This evening, I have literally been thrust into a storm of fire and light. As dusk began to fall, the light from the sun was quickly replaced by bursts of fireworks igniting in full glory above the shadowy outline of silent, stoic factories.
To accompany the fire and light from Fourth of July fireworks, lightening has cast a shocking brilliance against the grey clouds covering an otherwise dark sky. With thunder booming directly overhead and dazzling sparks of colored light sprinkling the sky I can see through every set of windows from one side of my apartment to the other, there will be no escape from sounds of the city tonight.
Despite my tendency to “poo poo” activities that seem needless wasteful of resources and harmful to the planet, my instinctual response upon seeing the sky fill with green and white flashes of tiny circles flying off in all directions was childlike giddiness and excitement.
I forgot that fireworks were fun!
I honestly cannot remember the last time I have seen fireworks on any occasion—New Year’s even, the fourth of July, etc.
I would not describe myself as a particularly patriotic person. In fact, most of the time I have spent living and traveling overseas, I have felt more apologetic and embarrassed than otherwise. When Bush was elected for a second ? in office, I was living and teaching in Brittany (Bretagne en français), the northwest region of France. I found little inspiration by way of explanation to questions from teaching assistants from other countries and teachers I worked with in the quaint town of Quimper. More than once, I even considered waiting out the four years to come by taking refuge in France. I certainly would speak better than I do today if I had, but love and memories of western mountains brought me home at the end of eight months.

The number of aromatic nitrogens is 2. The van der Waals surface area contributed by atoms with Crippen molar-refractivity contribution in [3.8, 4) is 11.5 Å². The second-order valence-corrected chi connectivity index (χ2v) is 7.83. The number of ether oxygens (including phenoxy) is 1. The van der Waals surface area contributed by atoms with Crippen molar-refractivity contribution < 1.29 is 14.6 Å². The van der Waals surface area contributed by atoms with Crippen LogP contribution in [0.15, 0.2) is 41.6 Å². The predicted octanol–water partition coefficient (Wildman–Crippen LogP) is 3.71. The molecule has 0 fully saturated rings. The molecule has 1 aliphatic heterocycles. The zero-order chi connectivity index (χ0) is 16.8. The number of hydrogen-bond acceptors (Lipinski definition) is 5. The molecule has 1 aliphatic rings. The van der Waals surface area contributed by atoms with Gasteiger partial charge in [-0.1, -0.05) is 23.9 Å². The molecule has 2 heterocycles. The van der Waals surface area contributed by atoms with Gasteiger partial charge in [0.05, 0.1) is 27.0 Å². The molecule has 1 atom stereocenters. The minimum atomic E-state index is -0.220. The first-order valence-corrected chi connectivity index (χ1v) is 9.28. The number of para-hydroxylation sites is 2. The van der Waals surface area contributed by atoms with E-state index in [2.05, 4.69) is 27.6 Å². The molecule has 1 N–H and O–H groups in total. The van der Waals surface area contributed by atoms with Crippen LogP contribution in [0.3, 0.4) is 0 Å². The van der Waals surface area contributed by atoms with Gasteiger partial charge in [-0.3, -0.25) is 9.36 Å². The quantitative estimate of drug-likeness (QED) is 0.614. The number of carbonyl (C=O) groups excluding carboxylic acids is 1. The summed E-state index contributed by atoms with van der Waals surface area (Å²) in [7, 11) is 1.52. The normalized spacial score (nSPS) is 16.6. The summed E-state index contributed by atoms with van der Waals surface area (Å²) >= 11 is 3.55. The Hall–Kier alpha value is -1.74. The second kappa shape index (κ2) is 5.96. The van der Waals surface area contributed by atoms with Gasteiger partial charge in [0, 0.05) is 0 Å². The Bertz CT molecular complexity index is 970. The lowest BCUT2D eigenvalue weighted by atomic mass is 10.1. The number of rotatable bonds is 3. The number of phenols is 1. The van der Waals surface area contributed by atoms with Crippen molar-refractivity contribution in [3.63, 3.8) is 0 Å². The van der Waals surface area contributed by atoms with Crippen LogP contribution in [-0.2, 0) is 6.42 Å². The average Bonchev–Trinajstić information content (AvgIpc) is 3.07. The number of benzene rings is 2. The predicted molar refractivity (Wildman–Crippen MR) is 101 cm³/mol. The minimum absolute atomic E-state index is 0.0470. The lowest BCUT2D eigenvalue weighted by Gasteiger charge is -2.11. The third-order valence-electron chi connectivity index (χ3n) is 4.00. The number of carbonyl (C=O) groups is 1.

I am not sure I am ready to raise an American flag from my apartment windows, but I moved to smile thinking about my fellow Lowellians celebrating thoughts of opportunity and freedom and memories of the new life each of our relatives imagined when they made the choice—or the choice was made for them—to travel to this country.